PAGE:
It’s 3 days after Easter and your pumpkins are still on the front steps. Out there for all the world to see; the early morning walkers like me, kids on their way to school, the mailman on his daily rounds, the handyman mowing the lawn next door. Do you even notice them as you race off to work, buttoning your sweater as you skip down the stairs to your car? Or in the evening when you come home, tired from a long frustrating day, dragging yourself up to the comfort of cabernet?
Do you know they are rotting there, unobserved by you? Each day something in them sags a little more, softens slightly. Once they stood proud and firm, just waiting to be made into pie or carved into a scary face. But no, that never happened. There was no flour in the house for pie crust and anyway that day you were dieting. You couldn’t find your sharp knife and you didn’t know what to cut out anyway. Maybe tomorrow. They are melting now, a tiny bit more each day. They were full of possibilities. Now they are accusations.
So what can be done about them now? Well you could pick them up with gloves on in case they are mushy and carry them out to the yard waste can in the alley. But they might fall apart and then you’d have a real mess and you can’t seem to find those garbage bags you bought last month. You could give them to the neighbor to put into her compost pile. Maybe they would sprout and cover the pile in broad leaves by the middle of summer. But you don’t really know her and you don’t want to impose. Hell, you could throw them at that annoying motorcyclist who likes to go for rides at 1 in the morning and return at 3, revving his engine the whole time and waking everyone up. But no, you might get arrested and ruin your perfect record.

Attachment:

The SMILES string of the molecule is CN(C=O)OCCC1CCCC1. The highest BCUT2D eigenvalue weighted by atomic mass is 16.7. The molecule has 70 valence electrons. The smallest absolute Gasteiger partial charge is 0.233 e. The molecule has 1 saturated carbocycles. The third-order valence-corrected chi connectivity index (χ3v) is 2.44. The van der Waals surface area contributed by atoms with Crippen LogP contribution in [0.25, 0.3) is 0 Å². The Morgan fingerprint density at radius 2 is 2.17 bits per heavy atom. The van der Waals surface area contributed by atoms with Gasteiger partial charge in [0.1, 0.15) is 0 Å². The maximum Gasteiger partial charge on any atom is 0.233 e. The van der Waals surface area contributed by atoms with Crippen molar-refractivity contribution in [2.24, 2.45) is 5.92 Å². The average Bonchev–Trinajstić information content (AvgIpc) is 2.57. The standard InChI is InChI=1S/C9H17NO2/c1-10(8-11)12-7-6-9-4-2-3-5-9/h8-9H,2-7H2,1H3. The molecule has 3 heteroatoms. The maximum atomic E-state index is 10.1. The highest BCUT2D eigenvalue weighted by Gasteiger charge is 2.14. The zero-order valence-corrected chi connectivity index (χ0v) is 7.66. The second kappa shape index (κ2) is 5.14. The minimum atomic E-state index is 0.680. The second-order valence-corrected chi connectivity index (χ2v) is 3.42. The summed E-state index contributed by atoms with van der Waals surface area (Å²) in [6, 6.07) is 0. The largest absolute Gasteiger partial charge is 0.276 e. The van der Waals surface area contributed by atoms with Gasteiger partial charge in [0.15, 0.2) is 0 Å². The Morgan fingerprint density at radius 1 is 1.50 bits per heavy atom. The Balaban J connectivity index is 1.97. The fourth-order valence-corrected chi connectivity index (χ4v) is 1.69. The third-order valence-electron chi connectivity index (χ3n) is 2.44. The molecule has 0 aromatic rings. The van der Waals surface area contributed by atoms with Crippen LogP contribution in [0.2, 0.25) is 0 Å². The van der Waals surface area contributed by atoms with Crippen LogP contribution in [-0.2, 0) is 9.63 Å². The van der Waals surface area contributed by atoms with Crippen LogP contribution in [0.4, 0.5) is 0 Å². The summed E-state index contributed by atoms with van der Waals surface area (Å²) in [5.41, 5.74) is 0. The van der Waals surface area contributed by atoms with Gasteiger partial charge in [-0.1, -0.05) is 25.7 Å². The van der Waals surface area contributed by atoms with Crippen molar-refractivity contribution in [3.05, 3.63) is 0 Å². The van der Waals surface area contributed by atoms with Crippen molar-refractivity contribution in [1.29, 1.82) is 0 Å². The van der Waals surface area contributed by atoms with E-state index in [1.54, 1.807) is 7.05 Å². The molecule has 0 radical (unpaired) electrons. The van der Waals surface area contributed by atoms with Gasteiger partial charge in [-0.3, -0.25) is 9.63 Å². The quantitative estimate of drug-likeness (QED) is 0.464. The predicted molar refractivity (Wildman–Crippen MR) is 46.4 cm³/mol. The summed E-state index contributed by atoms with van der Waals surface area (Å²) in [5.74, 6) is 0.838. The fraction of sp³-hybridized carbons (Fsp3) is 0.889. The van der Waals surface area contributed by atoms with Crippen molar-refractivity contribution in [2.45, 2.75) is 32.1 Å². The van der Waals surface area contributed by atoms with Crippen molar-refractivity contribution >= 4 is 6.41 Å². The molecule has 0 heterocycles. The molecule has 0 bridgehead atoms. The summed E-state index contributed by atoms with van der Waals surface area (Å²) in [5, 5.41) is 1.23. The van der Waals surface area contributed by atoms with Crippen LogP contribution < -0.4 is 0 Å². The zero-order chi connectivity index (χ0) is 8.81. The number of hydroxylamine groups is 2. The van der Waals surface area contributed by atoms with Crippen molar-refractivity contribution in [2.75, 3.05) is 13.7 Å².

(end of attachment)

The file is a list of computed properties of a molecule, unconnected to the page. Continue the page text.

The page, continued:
So here they sit, monuments to your indecision, your procrastination, your fear of never doing the right thing. You can just do nothing, let them melt under the summer sun to come. Until, maybe months from now they decompose to the point of you turning on the hose full force and blasting their remains under the nearby bushes. Of course the stain will last, never to be scrubbed clean even with bleach. But you can always put pots on the stains and plant flowers in them that will wither and die due to lack of attention. And next year you can start again with fresh pumpkins and good intentions.
So, what’s it going to be?